The 8 immoral ways the government shutdown is hurting the needy

Grocery bags loaded with food from the Special Supplemental Nutrition Program for Women, Infants and Children, better known as WIC, … Continued

Grocery bags loaded with food from the Special Supplemental Nutrition Program for Women, Infants and Children, better known as WIC, sit in a cart before being loaded into a vehicle in Jackson, Miss., Thursday, Oct. 3, 2013. Despite a partial shutdown of the federal government, Mississippi has gotten permission to keep operating WIC through October. WIC helps pregnant, breastfeeding and post-partum women, plus infants and children younger than five and affects more than 94,000 low- to moderate-income women and children. Money to pay for WIC goes through the U.S. Department of Agriculture, and the state Health Department operates 96 distribution sites for the program. (AP Photo/Rogelio V. Solis)

Many of us have been dismayed by media coverage of the government shutdown, which has too rarely focused on its impact on already struggling families in our nation. Instead, media outlets have chosen easy visuals such as barricades in front of parks and monuments, along with disappointed tourists. Only a tiny percentage of segments broadcast by news outlets the first week of the government shutdown mentioned its effects on people already struggling at the economic margins.

As media obsession with political brinksmanship continues, we must refocus their attention on how real people are being badly hurt. That this is happening in the richest nation on earth is both morally wrong and shameful.

Nutrition Programs

Can anyone justify limiting or eliminating nutrition assistance to low-income women and their young children?

According to a memo from the U.S. Department of Agriculture, if the shutdown continues through October, federal funding for the Women, Infants, and Children (WIC) assistance program may not be sufficient to cover all benefits.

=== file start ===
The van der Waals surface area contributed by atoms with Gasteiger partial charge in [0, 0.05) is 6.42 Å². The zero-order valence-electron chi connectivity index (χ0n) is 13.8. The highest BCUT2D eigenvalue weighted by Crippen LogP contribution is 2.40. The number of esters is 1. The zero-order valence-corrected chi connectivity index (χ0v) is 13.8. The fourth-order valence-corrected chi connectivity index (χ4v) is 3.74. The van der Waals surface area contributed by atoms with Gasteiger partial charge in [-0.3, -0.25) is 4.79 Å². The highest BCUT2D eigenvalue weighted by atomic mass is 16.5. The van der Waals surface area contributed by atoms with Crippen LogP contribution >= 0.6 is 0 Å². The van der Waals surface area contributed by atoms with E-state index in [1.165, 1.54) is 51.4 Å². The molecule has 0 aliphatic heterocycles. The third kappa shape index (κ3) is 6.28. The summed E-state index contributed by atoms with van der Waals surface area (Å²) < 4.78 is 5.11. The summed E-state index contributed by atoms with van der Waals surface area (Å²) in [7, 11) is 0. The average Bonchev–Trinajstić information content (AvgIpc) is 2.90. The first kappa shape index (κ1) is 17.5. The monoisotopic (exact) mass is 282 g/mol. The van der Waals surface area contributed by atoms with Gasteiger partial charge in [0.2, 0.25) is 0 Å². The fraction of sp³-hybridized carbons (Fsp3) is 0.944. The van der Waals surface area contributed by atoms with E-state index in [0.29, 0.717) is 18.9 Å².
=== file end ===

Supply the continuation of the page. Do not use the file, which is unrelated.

We have already heard reports that some states closed WIC offices in response to the federal shutdown, and that in some places, grocery stores refused to honor WIC vouchers, assuming they wouldn’t get paid. On October 9, the Kansas Department of Health Environment ordered local WIC offices to only issue checks for October and to withhold November and December payments.

And though most WIC offices are open, many mothers in need have feared or mistakenly assumed that benefits were cut off.

Head Start

Thousands of poor children are losing their preschool access because of the shutdown, which left more than 20 programs across 11 states without funding on the heels of devastating sequester cuts. This number will grow if the shutdown lingers.

“Government shutdown is one cut atop an already deep wound,” according to the National Head Start Association.

Temporary Assistance For Needy Families

Congress missed the October 1 deadline to reauthorize Temporary Assistance for Needy Families (TANF), which is a cash assistance program for needy families. States may be able to extend operations through the end of October, but they have already stopped receiving federal funds. Some states are already announcing that they could soon run out of funds.

Low-income Wage Earners

Many low-wage workers are losing their paychecks or seeing their earnings dwindle even further. Examples include government mailroom clerks, many of whom are people with disabilities, who work for government contractors. Even when federal employees are told they will be paid for the time of the government shutdown, mailroom clerks and many others who work for government contractors receive no such assurance. These employees often live paycheck-to-paycheck and their suffering is real.

Job Training Programs

The lapse in federal funding due to the shutdown may also halt employment and training programs for people who rely on food stamps (SNAP). These programs, known as SNAP E&T, are being left to their own devices during the shutdown, according to a Department of Agriculture (USDA) memo. The amount of cash on hand to cover the loss of funding for these job programs varies from state to state.

SNAP E&T funds not just job training, but also GED classes, work search and placement programs, and other efforts to help food stamp recipients improve their job qualifications and find work that will lift them out of poverty.

Energy Assistance